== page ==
[Update: Sep 4. Turns out I can’t get the php switcher to work at all on the actual site. Great. And aarrgh. Some stupid path problem, no doubt. Wish me luck.]
A housekeeping note here. I got a bee in my bonnet about making this site and the one on government more readable on handhelds. I’m firmly convinced that in the future we’ll all be using wristpads capable of projecting readable displays, and I thought I’d start adapting now.
The usual fractal complexity of questions arose when I followed what started as simple search paths. Before I knew it, I’d realized that the two sites also left a lot to be desired for color blind people and for those who might need large type or high contrast.
The main problem is that the cookie clearing process doesn’t seem to work very well, so you may have to manually select the format you want and change text sizes in your browser to return to a previously selected format. This is annoying. I can’t even say I’m working on it because getting this far has taken two weeks longer than I had and at this point I have to give it a rest. I’ll try to get back to it Real Soon Now.
The complexities involved in doing this stuff are mindboggling, at least to me, who’s never contended with this before.
For instance, it turns out that handhelds make up their own minds about whether to use a handheld version of a web site. Fighting with that is way too complex for an amateur like me, so I decided the simplest solution was to have user-switchable styles. After much searching I found something that sort-of seems to work, but, as I say, it doesn’t return to default at all well.
That struggle, however, paled in comparison to the one for accessibility. Despite days of searching, I have yet to find a site that can render a web page as it would be seen by people with different kinds of color blindness or different kinds of vision problems. (Hint, hint! to some bright programmer out there!) Also very nice would be a “cross-compiler” as it were: something that could take your style sheet and generate others that preserved aesthetic appeal while improving readability.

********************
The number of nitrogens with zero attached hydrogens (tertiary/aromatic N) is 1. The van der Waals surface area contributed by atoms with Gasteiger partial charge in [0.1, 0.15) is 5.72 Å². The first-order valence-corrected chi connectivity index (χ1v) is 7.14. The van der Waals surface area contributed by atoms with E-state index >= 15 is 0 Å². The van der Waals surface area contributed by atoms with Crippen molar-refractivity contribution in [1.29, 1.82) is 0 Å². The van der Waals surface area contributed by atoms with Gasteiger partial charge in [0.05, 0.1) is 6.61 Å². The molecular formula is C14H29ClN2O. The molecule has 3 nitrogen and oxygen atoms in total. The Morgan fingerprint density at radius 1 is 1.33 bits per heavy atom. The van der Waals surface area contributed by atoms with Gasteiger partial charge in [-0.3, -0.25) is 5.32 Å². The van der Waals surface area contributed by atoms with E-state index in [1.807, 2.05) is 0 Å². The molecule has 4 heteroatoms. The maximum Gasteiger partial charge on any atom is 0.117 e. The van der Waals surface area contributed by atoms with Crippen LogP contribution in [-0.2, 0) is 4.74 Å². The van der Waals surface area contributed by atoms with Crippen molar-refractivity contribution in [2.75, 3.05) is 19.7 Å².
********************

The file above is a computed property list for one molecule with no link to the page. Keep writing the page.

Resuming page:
That “compiler” also needs an option that helps in designing for the blind. I’d hadn’t given thought to the obvious point that organization is critical when using a site with a screenreader. But then when I did try to think about it, I’m completely ignorant of the habits of mind one needs to apply. Something that could streamline the process beyond the basic “jump to navigation” would really help.
The thing is, if there were — in a totally ideal world — easy, one-click ways of making web sites accessible, a lot more people would do it and we could reverse the slide into opacity that the internet browser revolution has wrought.
Anyway, all this is a roundabout way of saying I hope the changes are useful to somebody.
accessibility, web site design, handheld, low vision, impaired vision, color blindness, blind